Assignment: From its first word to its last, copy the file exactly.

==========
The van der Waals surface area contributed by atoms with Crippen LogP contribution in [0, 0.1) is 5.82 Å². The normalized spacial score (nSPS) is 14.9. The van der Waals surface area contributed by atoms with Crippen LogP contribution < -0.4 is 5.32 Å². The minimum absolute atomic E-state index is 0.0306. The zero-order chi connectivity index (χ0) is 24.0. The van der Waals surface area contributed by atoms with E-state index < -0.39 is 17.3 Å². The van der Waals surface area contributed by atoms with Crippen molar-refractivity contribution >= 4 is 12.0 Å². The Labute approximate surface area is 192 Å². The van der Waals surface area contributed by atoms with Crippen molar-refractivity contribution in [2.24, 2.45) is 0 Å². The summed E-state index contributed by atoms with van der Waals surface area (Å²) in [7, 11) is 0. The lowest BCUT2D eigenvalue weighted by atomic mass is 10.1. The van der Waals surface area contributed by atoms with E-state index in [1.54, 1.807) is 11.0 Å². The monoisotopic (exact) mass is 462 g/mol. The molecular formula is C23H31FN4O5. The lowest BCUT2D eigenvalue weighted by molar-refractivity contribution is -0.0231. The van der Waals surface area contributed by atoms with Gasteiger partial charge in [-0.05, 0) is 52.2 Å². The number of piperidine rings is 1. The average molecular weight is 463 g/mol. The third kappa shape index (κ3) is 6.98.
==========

The van der Waals surface area contributed by atoms with Crippen LogP contribution in [0, 0.1) is 5.82 Å². The normalized spacial score (nSPS) is 14.9. The van der Waals surface area contributed by atoms with Crippen LogP contribution < -0.4 is 5.32 Å². The minimum absolute atomic E-state index is 0.0306. The zero-order chi connectivity index (χ0) is 24.0. The van der Waals surface area contributed by atoms with E-state index < -0.39 is 17.3 Å². The van der Waals surface area contributed by atoms with Crippen molar-refractivity contribution >= 4 is 12.0 Å². The Labute approximate surface area is 192 Å². The van der Waals surface area contributed by atoms with Crippen molar-refractivity contribution in [2.24, 2.45) is 0 Å². The summed E-state index contributed by atoms with van der Waals surface area (Å²) in [7, 11) is 0. The lowest BCUT2D eigenvalue weighted by atomic mass is 10.1. The van der Waals surface area contributed by atoms with E-state index in [1.54, 1.807) is 11.0 Å². The monoisotopic (exact) mass is 462 g/mol. The molecular formula is C23H31FN4O5. The lowest BCUT2D eigenvalue weighted by molar-refractivity contribution is -0.0231. The van der Waals surface area contributed by atoms with Gasteiger partial charge in [-0.05, 0) is 52.2 Å². The number of piperidine rings is 1. The average molecular weight is 463 g/mol. The third kappa shape index (κ3) is 6.98.